Wednesday, March 12, 2014

How to Find Hidden Gems of Gaming.

One of my pet things is to try and find hidden gaming gems. Game that garnered mediocre reviews on release but are actually excellent none the less.  I wrote a pretty good summary of my method in a long response to a recent post on the Kill Ten Rats blog. For completeness I am reprinting that comment with slight edits here as a post. If you have any suggestions of your own to add to the list I would be delighted to hear from you.

I fully agree that meta critic has become an essential aid to sorting through the overwhelming bounty of games available in bundle sales these days. It has become something of a hobby of mine however to try and find overlooked gems: games that received mediocre reviews but are actually very enjoyable. Tell tale signals that a game may rise above its meta-critic score are

1. A game in a genre that I like with an aggregate score (critics or users) above 60 may be worth considering. An aggregate score below 60 from both groups is likely to be irretrievable.

2. After Meta-critic Steam forums are my second port of call. If a game is on sale there will invariably be someone asking “Is it worth it?” on the relevant steam forum. You will get a bunch of uninformed opinion but often users who have clearly played the game will give honest and helpful reviews. Amazon user reviews can equally be helpful.

3. I look for games with a significant discrepancy between user score and critic score. Sometimes, particularly with less well known games, users have a better appreciation of the full game particularly after it has been patched. On the other hand you need to be very wary of fanboys and political campaigns polluting user scores: ” I am down voting this game because the president of EA said something I don’t like”.

4. Games that have been patched heavily since release. Some games get poor scores on release because they are buggy or unfinished. Sometimes the developer (or even the modding community) fix these issues in later patches.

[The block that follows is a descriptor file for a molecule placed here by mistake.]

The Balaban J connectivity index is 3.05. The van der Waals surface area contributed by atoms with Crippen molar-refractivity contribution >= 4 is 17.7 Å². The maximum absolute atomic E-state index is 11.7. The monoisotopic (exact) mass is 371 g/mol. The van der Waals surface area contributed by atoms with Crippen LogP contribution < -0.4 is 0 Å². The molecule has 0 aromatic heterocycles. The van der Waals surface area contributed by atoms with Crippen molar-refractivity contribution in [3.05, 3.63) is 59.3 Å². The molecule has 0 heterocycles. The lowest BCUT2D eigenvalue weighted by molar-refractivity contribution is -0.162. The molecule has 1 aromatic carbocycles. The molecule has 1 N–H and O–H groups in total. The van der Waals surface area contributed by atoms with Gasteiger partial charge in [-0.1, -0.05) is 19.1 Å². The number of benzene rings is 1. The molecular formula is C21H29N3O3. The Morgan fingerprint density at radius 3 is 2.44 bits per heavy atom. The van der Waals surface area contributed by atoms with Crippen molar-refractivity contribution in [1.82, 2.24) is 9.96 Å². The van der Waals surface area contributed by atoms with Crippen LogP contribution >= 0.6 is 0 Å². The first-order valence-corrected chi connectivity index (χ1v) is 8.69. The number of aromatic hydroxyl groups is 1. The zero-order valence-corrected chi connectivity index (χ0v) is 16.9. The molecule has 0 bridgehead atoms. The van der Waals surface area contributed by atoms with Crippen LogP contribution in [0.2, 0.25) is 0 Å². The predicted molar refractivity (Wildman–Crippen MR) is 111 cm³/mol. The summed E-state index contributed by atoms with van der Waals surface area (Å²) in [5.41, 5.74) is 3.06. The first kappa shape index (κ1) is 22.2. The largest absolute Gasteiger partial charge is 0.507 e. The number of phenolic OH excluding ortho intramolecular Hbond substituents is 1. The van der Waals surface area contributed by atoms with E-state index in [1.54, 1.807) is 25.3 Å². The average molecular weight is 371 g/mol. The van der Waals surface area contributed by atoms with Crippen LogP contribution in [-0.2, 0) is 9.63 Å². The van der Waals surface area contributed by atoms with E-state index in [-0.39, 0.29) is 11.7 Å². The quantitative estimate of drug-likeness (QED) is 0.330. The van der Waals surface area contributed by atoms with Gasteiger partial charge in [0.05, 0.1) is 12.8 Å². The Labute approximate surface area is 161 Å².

5. Games from lesser publishers especially Eastern European ones rarely fare well with Western reviewers. However if you can look behind a lack of polish and are prepared to put up with some dodgy translation you can find some superb gaming experiences.

6. On the other hand some AAA releases suffer from comparison with their better known rivals or precursors. Reviewers can be particularly harsh on sequels that don’t live up to the high expectations set by earlier games even when the sequel is a perfectly enjoyable game in its own right.

7. It is always worth checking whether or not a game has a supportive following on the web. A game with a following of users has to be good for something and even a single wiki can greatly improve the playing experience of a poorly documented game.

 These methods don’t always work and I have certainly acquired my share of awful games but more often than not I have found some gems. Over the last few months I have greatly enjoyed the following games despite their mediocre scores: 

Viking Battle for Asgard (Metacritic 65)
Warlock Master of the Arcane (71)
XIII Century (62)
The Lord of The Rings War in the North (66)
Expeditions Conquistador (77)
FEAR 3 (74)
Crysis 3 (76)
Dark Messiah of Might and Magic (72)

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